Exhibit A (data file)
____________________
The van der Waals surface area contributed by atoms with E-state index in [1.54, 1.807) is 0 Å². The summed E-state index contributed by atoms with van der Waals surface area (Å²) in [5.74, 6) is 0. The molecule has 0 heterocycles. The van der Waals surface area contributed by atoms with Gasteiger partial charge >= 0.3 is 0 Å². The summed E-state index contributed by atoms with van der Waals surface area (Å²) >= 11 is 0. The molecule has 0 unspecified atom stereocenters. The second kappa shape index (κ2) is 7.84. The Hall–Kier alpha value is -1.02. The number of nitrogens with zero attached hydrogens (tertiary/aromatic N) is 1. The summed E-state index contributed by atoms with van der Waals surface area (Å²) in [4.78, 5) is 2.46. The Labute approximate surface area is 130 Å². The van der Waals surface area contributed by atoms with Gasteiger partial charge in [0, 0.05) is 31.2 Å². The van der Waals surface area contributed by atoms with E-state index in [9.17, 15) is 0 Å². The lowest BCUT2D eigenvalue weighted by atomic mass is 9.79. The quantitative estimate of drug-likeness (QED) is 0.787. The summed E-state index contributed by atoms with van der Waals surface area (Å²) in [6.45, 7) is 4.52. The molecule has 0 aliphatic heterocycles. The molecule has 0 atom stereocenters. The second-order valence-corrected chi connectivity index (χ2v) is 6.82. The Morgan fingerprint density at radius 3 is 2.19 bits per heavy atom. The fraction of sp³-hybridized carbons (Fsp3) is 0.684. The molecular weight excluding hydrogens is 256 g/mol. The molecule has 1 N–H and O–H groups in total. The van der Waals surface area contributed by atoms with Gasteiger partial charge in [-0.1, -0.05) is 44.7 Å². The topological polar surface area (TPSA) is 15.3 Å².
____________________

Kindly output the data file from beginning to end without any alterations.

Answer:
The van der Waals surface area contributed by atoms with E-state index in [1.54, 1.807) is 0 Å². The summed E-state index contributed by atoms with van der Waals surface area (Å²) in [5.74, 6) is 0. The molecule has 0 heterocycles. The van der Waals surface area contributed by atoms with Gasteiger partial charge >= 0.3 is 0 Å². The summed E-state index contributed by atoms with van der Waals surface area (Å²) >= 11 is 0. The molecule has 0 unspecified atom stereocenters. The second kappa shape index (κ2) is 7.84. The Hall–Kier alpha value is -1.02. The number of nitrogens with zero attached hydrogens (tertiary/aromatic N) is 1. The summed E-state index contributed by atoms with van der Waals surface area (Å²) in [4.78, 5) is 2.46. The Labute approximate surface area is 130 Å². The van der Waals surface area contributed by atoms with Gasteiger partial charge in [0, 0.05) is 31.2 Å². The van der Waals surface area contributed by atoms with E-state index in [9.17, 15) is 0 Å². The lowest BCUT2D eigenvalue weighted by atomic mass is 9.79. The quantitative estimate of drug-likeness (QED) is 0.787. The summed E-state index contributed by atoms with van der Waals surface area (Å²) in [6.45, 7) is 4.52. The molecule has 0 aliphatic heterocycles. The molecule has 0 atom stereocenters. The second-order valence-corrected chi connectivity index (χ2v) is 6.82. The Morgan fingerprint density at radius 3 is 2.19 bits per heavy atom. The fraction of sp³-hybridized carbons (Fsp3) is 0.684. The molecular weight excluding hydrogens is 256 g/mol. The molecule has 1 N–H and O–H groups in total. The van der Waals surface area contributed by atoms with Gasteiger partial charge in [-0.1, -0.05) is 44.7 Å². The topological polar surface area (TPSA) is 15.3 Å².